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New Jersey Laser Tattoo Removal Regulations

In the state of New Jersey, laser tattoo removal is considered to be a “minor surgery.” This means that it is a medical procedure, and it must be performed by or under the supervision of a licensed medical practitioner. Before opening your doors for business in New Jersey, it’s important to know the public health rules regarding laser services for tattoo removal. It doesn’t matter what type of laser technology you use, from the Cynosure PicoSure Laser, the Quanta Q plus C skin care laser or the Cynosure Revile, be sure that you’ve got the hand-on training and laser safety training required in  your state.

Physician requirements

Any physician or laser technician that wants to practice laser tattoo removal surgery should submit an application to New Jersey’s State Board of Medical Examiners. This application for laser procedures should include any certifications or paperwork that proves the applicant has the following qualifications:

  • Successfully completed an accredited training program that focuses on the proper use and care of laser devices
  • Successfully completed an accredited residency training program that focuses on laser use

In some cases, the Board might require additional materials or information in order to make an educated decision, including:

  • An interview with the applying physician
  • A sample of the physician’s patient records
  • An inspection of the office and laser treatments area
  • Any additional materials that might clarify the physician’s qualifications to the Board

The Board will review all materials and either grant some or all requested privileges, grant conditional approval (upon completion of an additional tattoo removal training program or a period of observation), or deny some or all requested privileges.

Delegation of laser tattoo removal procedures

A licensed medical practitioner is permitted to delegate laser tattoo removal procedures to approved personnel, such as certified medical assistants (CMAs). In order to be a CMA, a person must complete an accredited program that includes at least 600 hours of laser removal training and laser safety, and provides instruction in all relevant medical techniques. Prior to delegating laser tattoo removal treatments to a CMA, the supervising physician must be sure that the following conditions are met:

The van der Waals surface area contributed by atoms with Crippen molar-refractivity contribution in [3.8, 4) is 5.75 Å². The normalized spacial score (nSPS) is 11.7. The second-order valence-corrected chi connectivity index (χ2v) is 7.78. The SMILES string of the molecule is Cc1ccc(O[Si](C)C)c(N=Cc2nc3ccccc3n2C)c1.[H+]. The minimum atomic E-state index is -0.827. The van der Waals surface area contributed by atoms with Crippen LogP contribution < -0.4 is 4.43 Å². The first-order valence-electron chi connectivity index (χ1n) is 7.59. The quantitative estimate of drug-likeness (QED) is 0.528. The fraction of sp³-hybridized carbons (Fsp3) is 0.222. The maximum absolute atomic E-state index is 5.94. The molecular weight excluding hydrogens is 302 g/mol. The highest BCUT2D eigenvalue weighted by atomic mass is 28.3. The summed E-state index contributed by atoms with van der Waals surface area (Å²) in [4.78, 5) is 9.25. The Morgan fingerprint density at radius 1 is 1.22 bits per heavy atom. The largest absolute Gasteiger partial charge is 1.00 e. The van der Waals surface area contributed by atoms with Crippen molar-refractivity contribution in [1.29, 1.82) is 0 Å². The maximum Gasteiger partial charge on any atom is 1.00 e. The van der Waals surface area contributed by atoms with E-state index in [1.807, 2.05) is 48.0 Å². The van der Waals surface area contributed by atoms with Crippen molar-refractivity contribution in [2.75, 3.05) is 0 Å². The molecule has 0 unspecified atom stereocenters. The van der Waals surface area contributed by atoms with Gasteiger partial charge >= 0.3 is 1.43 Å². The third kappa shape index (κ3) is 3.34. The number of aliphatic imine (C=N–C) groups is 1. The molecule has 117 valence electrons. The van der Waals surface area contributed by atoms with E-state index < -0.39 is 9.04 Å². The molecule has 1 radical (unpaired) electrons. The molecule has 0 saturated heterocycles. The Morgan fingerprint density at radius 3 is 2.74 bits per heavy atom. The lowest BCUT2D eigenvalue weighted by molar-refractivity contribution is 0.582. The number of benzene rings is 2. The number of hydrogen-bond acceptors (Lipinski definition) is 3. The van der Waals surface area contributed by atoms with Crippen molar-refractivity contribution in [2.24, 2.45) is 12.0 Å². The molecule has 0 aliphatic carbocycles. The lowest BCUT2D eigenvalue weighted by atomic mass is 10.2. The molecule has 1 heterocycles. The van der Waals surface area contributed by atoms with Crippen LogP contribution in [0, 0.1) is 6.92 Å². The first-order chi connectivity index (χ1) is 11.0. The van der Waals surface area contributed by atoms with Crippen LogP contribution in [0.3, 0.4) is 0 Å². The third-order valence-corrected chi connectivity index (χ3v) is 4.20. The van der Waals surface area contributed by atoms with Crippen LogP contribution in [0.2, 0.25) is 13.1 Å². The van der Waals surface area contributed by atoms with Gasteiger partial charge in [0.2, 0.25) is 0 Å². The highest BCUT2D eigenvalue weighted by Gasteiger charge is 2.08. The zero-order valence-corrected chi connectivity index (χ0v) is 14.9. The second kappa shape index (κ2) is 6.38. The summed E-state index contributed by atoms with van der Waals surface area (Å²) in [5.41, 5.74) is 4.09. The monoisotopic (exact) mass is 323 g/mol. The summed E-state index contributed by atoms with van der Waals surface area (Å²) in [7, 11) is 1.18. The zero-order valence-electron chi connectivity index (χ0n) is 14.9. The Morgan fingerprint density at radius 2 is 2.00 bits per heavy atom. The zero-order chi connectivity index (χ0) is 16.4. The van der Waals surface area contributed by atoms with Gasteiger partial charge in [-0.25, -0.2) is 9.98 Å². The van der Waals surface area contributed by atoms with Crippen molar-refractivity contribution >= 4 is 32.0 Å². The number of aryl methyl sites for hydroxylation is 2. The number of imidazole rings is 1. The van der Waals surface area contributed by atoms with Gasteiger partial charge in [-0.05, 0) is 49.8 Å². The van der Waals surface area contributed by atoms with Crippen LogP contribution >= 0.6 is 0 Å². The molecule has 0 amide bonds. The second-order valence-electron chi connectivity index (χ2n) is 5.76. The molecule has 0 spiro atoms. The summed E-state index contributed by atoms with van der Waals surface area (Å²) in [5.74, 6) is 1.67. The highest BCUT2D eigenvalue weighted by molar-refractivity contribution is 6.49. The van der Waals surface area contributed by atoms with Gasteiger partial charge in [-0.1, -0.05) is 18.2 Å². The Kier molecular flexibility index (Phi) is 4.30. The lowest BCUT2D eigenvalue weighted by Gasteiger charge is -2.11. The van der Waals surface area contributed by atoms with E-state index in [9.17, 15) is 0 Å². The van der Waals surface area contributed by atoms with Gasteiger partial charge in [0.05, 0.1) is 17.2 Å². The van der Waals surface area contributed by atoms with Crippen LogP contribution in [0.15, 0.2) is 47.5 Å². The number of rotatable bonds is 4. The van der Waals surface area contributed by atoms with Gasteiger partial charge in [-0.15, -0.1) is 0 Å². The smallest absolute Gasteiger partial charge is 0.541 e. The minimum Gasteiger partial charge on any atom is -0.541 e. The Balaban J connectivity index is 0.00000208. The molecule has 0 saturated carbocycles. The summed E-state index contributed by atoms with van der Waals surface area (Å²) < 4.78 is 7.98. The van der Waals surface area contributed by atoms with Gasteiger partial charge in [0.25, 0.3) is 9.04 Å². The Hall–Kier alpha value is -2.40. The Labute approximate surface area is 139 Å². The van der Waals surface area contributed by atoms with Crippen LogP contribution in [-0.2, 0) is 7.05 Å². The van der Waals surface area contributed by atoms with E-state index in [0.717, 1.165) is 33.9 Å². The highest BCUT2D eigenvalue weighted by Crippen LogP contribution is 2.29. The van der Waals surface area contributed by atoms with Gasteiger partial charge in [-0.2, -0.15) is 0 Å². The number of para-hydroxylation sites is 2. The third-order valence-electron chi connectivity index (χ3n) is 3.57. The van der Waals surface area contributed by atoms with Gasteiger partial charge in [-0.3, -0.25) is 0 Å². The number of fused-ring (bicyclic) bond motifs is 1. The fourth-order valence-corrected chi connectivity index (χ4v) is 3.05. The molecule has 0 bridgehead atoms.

• The CMA is certified, is competent and qualified, and fully understands the procedure
  • The physician has already examined the patient and determined a treatment plan that includes the specific laser scanning equipment to be used and the dosage of any medicine
  • Information for both the CMA and the supervising physician should be readily supplied to the patient
  • The physician must be on-site at the tattoo removal center or private office at all times while laser tattoo removal treatments are being performed and readily available to provide advice and to assist with any complications

The CMA is not permitted to provide any diagnoses, treatment plans, or prescription drugs to the patient.

Professional misconduct

As with any medical procedure, violation of state or federal laws is considered to be professional misconduct and is subject to punishment. Some examples of professional misconduct include:

  • Operating with a fraudulent, expired, or revoked license
  • Engaging in malpractice, negligence, or morally reprehensible practices
  • Practicing medicine under the use of drugs or alcohol
  • Allowing unapproved personnel to operate laser equipment

Anyone engaging in professional misconduct while delivering laser services in the State of New Jersey is subject to a number of penalties depending on the severity and frequency of the violation. These penalties can range from steep fines to license revocation.

Prior to receiving laser tattoo removal services, a patient must be examined by a physician, nurse practitioner, or physician assistant. This examination must include a physical check-up and a patient history evaluation that covers any pre-existing conditions. As with any other medical procedure, the physician will go over any potential risks or side effects of the treatment. If a patient is under the age of 18, he or she must have consent from a parent or guardian.

Please note that this article is not intended to provide legal advice. For legal advice regarding laser tattoo removal procedures, contact the New Jersey medical board or call one of our reps at to discuss. Direct Regulations Consulting Line: 888-685-3081

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